Worst to Best
CBS All Access Twilight Zone
Season Two

On June 25th 2020, CBS All Access released all ten episodes of the new Twilight Zone season at once. Again hosted by Jordan Peele, this time the regarded filmmaker also took a turn to write one of the episodes...


Once again, the series is titled "The Twilight Zone" onscreen, and the only reason for its listing as "CBS All Access Twilight Zone" here is to distinguish it from the 1959-1964 series when ordering these articles. Please join me in ranking the season from worst to best.
Please note that while an effort has been made to avoid excess spoilers in this article, some plot points are inevitably discussed in some of the entries, and seen in some of the screen capture images.

10 8

The shortest episode of the season at just 31 minutes, crueller critics might suggest that this is around 31 minutes too long. The only episode of this superior second season to be truly below-par (although the next two come close), it features an Arctic base and a giant, prehistoric octopus... which, perhaps true to form for this version of The Twilight Zone, is described as a "motherf***er".
      Writer Glen Morgan wasn't unfamiliar with Arctic base stories, having co-written the X-Files episode Ice back in 1993. It's quite astonishing that a writer of Morgan's pedigree could deliver a plot and script so bad, or so misguided. Heavily exposition-based and ludicrous in intent, when an octopus starts using a mobile phone to connect to the internet, you do have to wonder who this episode is for, or what connection it actually has to The Twilight Zone.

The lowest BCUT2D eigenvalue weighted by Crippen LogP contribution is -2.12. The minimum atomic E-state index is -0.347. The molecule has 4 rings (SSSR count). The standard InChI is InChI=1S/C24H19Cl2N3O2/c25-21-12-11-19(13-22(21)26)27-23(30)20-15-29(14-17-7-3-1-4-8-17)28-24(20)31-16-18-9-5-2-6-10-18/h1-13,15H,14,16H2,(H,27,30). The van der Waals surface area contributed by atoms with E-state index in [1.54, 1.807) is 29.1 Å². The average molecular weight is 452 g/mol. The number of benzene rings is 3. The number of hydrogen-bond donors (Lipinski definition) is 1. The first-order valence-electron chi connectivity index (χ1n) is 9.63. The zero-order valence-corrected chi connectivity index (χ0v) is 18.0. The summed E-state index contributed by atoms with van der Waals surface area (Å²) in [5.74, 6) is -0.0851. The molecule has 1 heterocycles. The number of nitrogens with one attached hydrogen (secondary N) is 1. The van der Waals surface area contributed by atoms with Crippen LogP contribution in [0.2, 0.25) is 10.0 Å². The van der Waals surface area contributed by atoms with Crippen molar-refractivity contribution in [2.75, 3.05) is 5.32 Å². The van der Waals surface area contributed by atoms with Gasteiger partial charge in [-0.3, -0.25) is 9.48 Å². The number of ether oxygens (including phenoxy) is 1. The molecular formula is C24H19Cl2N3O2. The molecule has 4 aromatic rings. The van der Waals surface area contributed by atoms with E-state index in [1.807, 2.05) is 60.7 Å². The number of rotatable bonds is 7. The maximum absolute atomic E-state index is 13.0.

9 You Might
Also Like

Over the course of three revival series, seven of the original series episodes have been remade, while Dead Man's Shoes has had not one but two inspired-by-cum-remakes. However, along with 2002's It's Still A Good Life, this is the only instance of an episode that's written as a sequel to an original series story.
      Sadly, this follow-on from 1962's To Serve Man is a tonal mess, mixing kooky consumer satire with discussions of stillborn babies and 9/11. It doesn't help that To Serve Man, one of the most famous episodes of the programme, was such a "straight" story, a tale of cannibalistic aliens and flying saucers that dared to take itself seriously. Here the returning Kanamits look cheap, silly (perhaps not helped by being out from under the cover of black-and-white) and are on the verge of send-up.
      It's very much a commonplace happening in modern TV SF, where meta dialogue likes to tell the audience that, yes, we know it's all quite silly, but we're in on the joke too, so it doesn't count. But while deconstruction has its place in television, sometimes things can be deconstructed until there's nothing left but a hollow simulacrum.

8 A Human Face

Sequencing is important, and so maybe it's not a great idea that this "monster/alien of the week" story immediately followed 8. That said, this time around the series caught up with modern trends and released all ten episodes together, so you can effectively watch them in any order you choose.